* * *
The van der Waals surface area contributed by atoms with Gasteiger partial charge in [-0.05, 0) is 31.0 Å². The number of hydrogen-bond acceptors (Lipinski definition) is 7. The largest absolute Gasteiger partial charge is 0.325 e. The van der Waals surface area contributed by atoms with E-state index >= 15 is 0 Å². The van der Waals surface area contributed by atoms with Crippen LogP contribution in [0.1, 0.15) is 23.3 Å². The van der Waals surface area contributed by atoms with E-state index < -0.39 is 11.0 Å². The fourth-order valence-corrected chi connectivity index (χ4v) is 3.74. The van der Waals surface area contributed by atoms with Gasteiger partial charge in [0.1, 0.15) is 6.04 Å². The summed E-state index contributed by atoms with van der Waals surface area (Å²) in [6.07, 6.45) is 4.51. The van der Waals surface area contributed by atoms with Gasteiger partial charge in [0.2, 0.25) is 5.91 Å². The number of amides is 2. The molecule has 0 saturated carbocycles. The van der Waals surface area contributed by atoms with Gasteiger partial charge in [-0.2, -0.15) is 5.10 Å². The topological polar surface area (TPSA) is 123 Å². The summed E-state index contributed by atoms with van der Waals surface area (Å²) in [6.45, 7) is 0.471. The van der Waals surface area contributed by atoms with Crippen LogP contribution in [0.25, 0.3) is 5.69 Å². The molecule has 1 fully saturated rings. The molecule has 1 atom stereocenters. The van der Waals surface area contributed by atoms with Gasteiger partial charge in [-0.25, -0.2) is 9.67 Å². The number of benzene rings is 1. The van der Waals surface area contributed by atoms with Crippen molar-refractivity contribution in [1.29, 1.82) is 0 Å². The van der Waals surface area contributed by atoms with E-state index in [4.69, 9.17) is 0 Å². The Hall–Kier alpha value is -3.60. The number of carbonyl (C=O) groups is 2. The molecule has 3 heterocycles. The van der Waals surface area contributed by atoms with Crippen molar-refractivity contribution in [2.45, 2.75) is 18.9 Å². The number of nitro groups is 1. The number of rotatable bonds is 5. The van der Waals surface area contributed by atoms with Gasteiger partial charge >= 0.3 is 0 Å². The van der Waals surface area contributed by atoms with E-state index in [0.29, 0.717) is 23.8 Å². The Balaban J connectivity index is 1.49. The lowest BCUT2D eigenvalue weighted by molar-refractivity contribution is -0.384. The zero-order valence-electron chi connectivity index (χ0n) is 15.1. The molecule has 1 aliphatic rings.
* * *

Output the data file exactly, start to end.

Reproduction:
The van der Waals surface area contributed by atoms with Gasteiger partial charge in [-0.05, 0) is 31.0 Å². The number of hydrogen-bond acceptors (Lipinski definition) is 7. The largest absolute Gasteiger partial charge is 0.325 e. The van der Waals surface area contributed by atoms with E-state index >= 15 is 0 Å². The van der Waals surface area contributed by atoms with Crippen LogP contribution in [0.1, 0.15) is 23.3 Å². The van der Waals surface area contributed by atoms with E-state index < -0.39 is 11.0 Å². The fourth-order valence-corrected chi connectivity index (χ4v) is 3.74. The van der Waals surface area contributed by atoms with Gasteiger partial charge in [0.1, 0.15) is 6.04 Å². The summed E-state index contributed by atoms with van der Waals surface area (Å²) in [6.07, 6.45) is 4.51. The van der Waals surface area contributed by atoms with Gasteiger partial charge in [0.2, 0.25) is 5.91 Å². The number of amides is 2. The molecule has 0 saturated carbocycles. The van der Waals surface area contributed by atoms with Gasteiger partial charge in [-0.2, -0.15) is 5.10 Å². The topological polar surface area (TPSA) is 123 Å². The summed E-state index contributed by atoms with van der Waals surface area (Å²) in [6.45, 7) is 0.471. The van der Waals surface area contributed by atoms with Crippen LogP contribution in [0.25, 0.3) is 5.69 Å². The molecule has 1 fully saturated rings. The molecule has 1 atom stereocenters. The van der Waals surface area contributed by atoms with Gasteiger partial charge in [-0.25, -0.2) is 9.67 Å². The number of benzene rings is 1. The van der Waals surface area contributed by atoms with Crippen molar-refractivity contribution in [1.29, 1.82) is 0 Å². The van der Waals surface area contributed by atoms with E-state index in [4.69, 9.17) is 0 Å². The Hall–Kier alpha value is -3.60. The number of carbonyl (C=O) groups is 2. The molecule has 3 heterocycles. The van der Waals surface area contributed by atoms with Crippen molar-refractivity contribution in [2.45, 2.75) is 18.9 Å². The number of nitro groups is 1. The number of rotatable bonds is 5. The van der Waals surface area contributed by atoms with Gasteiger partial charge >= 0.3 is 0 Å². The van der Waals surface area contributed by atoms with E-state index in [0.29, 0.717) is 23.8 Å². The Balaban J connectivity index is 1.49. The lowest BCUT2D eigenvalue weighted by molar-refractivity contribution is -0.384. The zero-order valence-electron chi connectivity index (χ0n) is 15.1. The molecule has 1 aliphatic rings.